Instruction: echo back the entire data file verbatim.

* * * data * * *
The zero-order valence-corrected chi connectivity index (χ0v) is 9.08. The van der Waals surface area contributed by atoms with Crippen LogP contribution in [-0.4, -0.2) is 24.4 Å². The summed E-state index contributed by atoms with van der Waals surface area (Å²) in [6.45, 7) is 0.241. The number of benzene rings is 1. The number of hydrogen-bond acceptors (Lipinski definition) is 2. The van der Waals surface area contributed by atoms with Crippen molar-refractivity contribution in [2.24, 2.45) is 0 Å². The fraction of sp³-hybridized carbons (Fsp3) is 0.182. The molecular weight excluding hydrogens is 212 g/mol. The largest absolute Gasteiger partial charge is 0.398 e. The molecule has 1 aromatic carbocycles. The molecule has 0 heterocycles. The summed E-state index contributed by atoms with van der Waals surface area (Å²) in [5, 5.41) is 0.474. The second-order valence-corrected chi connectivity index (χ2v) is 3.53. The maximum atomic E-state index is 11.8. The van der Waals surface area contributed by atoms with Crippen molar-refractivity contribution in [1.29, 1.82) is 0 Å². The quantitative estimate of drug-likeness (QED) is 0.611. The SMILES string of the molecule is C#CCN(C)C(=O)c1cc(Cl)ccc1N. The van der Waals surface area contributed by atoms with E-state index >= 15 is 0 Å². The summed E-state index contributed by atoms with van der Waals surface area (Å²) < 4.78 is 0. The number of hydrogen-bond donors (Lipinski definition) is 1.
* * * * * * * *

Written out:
The zero-order valence-corrected chi connectivity index (χ0v) is 9.08. The van der Waals surface area contributed by atoms with Crippen LogP contribution in [-0.4, -0.2) is 24.4 Å². The summed E-state index contributed by atoms with van der Waals surface area (Å²) in [6.45, 7) is 0.241. The number of benzene rings is 1. The number of hydrogen-bond acceptors (Lipinski definition) is 2. The van der Waals surface area contributed by atoms with Crippen molar-refractivity contribution in [2.24, 2.45) is 0 Å². The fraction of sp³-hybridized carbons (Fsp3) is 0.182. The molecular weight excluding hydrogens is 212 g/mol. The largest absolute Gasteiger partial charge is 0.398 e. The molecule has 1 aromatic carbocycles. The molecule has 0 heterocycles. The summed E-state index contributed by atoms with van der Waals surface area (Å²) in [5, 5.41) is 0.474. The second-order valence-corrected chi connectivity index (χ2v) is 3.53. The maximum atomic E-state index is 11.8. The van der Waals surface area contributed by atoms with Crippen molar-refractivity contribution in [1.29, 1.82) is 0 Å². The quantitative estimate of drug-likeness (QED) is 0.611. The SMILES string of the molecule is C#CCN(C)C(=O)c1cc(Cl)ccc1N. The van der Waals surface area contributed by atoms with E-state index >= 15 is 0 Å². The summed E-state index contributed by atoms with van der Waals surface area (Å²) < 4.78 is 0. The number of hydrogen-bond donors (Lipinski definition) is 1.